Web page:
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How Duality Is Shown Throughout Frankenstein by Mary Shelley, Dr. Jekyll and MR. Hyde by Robert Louis Stevenson, and the Importance of Being Earnest by Oscar Wilde

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Duality is shown in Mary Shelly’s Frankenstein, a gothic tale of a scientist whom looks to advance the life-giving qualities of mother nature. Through this novel, Shelley proves that good and evil in human nature is not always simple to define, and that everyone has both of these qualities within them. The duality of human nature is shown through the characters of Victor Frankenstein and his monster, who are both heroes in the novel while simultaneously displaying anti-hero qualities. Shelley forces the reader to sympathize with them both but also creates gruesome ideas of the two.

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In an early draft of the book, Stevenson has Dr Jekyll confess ‘From an early age … I became in secret the slave of certain appetites’. Such an observation inevitably leads us to wonder what such ‘appetites’ could have been. For some as the book’s other characters – as well as the first readers of the book – unaware that Jekyll and Hyde are the same person, the relationship between the two must have appeared puzzling. Why would the respectable Jekyll grant the vile Hyde free access to his house, let alone alter his will so that in the event of his death or disappearance Hyde will inherit

Just as the differing appearances of Dr Jekyll and Mr Hyde play upon the theories emerging from Charles Darwin’s work, so their differing personalities explore contemporary debates about moral behaviour and the possible plurality of human consciousness. By literally splitting the consciousness of Dr Jekyll into two – the decent side that attempts, and largely succeeds, in suppressing desires that run contrary to the dictates of society; and the amoral side that runs riot in an attempt to gratify animal desire – Stevenson explores in a heightened fashion the battles played out in every one of us. As Dr Jekyll observes ‘I saw that, of the two natures that contended in the field of my consciousness, even if I could rightly be said to be either, it was only because I was radically both’. Through Hyde, the respectable Dr Jekyll is freed from the restraints imposed by society – ‘my devil had been long caged, he came out roaring’. In his confession at the end of the book, Jekyll observes that, ultimately, he will have to choose between being Dr Jekyll or Mr Hyde. To become the latter would mean giving up on noble aspirations and being ‘forever despised and friendless’. To become Jekyll, however, means giving up the sensual and disreputable appetites he can indulge as Hyde. In spite of the curious circumstances of his own case it is, as the melancholy Jekyll observes, a struggle and debate ‘as old and commonplace as man’.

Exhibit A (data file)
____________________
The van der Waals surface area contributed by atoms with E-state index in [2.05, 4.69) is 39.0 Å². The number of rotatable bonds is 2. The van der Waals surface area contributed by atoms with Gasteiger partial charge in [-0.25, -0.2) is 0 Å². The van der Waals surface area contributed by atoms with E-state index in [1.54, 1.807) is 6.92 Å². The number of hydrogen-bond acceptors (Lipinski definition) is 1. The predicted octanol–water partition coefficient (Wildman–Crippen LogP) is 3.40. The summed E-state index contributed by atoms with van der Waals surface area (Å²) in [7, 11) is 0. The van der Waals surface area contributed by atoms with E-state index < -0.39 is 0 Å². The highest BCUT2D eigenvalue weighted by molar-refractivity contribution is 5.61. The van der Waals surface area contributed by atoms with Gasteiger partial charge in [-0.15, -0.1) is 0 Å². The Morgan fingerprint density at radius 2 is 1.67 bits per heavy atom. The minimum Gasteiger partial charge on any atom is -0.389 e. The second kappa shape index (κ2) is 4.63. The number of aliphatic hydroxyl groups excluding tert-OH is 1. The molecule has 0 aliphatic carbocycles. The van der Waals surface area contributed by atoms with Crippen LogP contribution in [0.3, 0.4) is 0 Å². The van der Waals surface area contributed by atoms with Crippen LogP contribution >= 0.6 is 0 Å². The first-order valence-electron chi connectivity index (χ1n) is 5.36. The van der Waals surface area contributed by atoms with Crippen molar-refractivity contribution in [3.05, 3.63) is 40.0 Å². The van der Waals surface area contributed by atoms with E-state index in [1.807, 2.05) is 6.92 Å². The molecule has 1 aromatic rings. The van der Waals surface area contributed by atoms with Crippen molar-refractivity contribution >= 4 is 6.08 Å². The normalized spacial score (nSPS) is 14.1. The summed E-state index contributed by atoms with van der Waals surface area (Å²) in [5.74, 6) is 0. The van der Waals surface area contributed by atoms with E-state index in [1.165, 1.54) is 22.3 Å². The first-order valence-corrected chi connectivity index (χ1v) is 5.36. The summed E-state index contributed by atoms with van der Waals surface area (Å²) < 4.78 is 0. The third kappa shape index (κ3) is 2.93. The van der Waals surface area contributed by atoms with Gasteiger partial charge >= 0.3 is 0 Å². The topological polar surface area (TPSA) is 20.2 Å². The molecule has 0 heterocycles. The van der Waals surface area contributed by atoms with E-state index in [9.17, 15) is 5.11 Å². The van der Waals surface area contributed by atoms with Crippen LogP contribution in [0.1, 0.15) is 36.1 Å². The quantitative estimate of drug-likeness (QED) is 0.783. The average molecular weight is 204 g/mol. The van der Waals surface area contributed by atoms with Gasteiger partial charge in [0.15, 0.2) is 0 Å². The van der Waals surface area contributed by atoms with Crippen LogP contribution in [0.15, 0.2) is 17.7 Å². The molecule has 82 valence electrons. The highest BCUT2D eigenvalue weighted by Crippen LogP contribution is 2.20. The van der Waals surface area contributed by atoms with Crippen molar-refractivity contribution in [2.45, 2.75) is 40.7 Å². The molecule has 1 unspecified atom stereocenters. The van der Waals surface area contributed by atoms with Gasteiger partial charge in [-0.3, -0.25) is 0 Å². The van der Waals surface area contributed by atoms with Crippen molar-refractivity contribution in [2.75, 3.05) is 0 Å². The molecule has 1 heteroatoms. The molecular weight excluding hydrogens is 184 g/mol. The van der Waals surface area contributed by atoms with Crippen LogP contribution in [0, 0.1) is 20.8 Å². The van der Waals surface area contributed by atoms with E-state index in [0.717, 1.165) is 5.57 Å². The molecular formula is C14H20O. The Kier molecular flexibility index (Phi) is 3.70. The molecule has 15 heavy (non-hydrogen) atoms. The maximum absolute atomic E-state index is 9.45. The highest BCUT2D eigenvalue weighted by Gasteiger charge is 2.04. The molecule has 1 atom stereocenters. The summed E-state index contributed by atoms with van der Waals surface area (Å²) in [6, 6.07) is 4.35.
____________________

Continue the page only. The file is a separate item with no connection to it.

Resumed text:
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Robert Louis Stevenson’s shorter tale The Strange Case of Dr. Jekyll and Mr. Hyde has garnered nearly as much fame in the last hundred years as its predecessor, Frankenstein. Like Shelley, a sickly Stevenson also claims his exploration of physical evil stems from a dream sequence, his in 1885. After being woken by her husband’s cries, wife Fanny jolted Stevenson awake and the creation of Dr. Jekyll and Mr. Hyde began. In three days Stevenson had drafted a first version that he put before his wife. After being told he missed the allegory he returned to his desk where he promptly tossed the first draft into the fire. In three more days he completed a second draft that was published in 1886 (The Essential Dr

Jekyll and Mr. Hyde 5-6). As a further sign of their kindness, Caroline and Alphonse Frankenstein adopted Elizabeth Lavenza, a first cousin of Victor, and they were raised together as playmates and intended spouses. Victor and Elizabeth spent much of their childhood close and that blossomed into a close friendship in early adulthood. She was “docile and good tempered,” but her feelings were “strong and deep” (The Annotated Frankenstein 89). Her grace and imagination appealed deeply to Victor, but she still struck him as “the most fragile creature in the world” (The Annotated Frankenstein 90); yet, in that dissimilarity there was also appeal.

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To summarize, this is a story of a series of curious coincidences. Physical and psychological transformations, reanimations and reincarnations recur at every turn – in the plots of Mary and RLS’s stories, in Mary’s actual experiences of “death-to-life” events, in the recurrent Shelley-related disinterments, in the afterlife of Shelley’s heart (and of his own reputation) in RLS’ psychological adoption by Shelley’s descendants, with his supposed spiritual links and physical resemblance to Shelley and his supposed status as Lady Shelley’s “stolen” son

In one way or another, these led to the Shelleys’ and RLS’s lives becoming intertwined in an odd combination of life imitating art – and, however imperfectly, of art imitating life.

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Oates, Joyce Carol. “Jekyll/Hyde.” Novels for Students 11 (2001). Print.

Shelley, Mary Wollstonecraft, Susan J. Wolfson, and Ronald Levao. The Annotated Frankenstein. Cambridge, MA: Belknap of Harvard UP, 2012. Print.

Stevenson, Robert Louis. The Essential Dr Jekyll and Mr Hyde. Ed. Leonard Wolf. New York: IBooks, 2005. Print.

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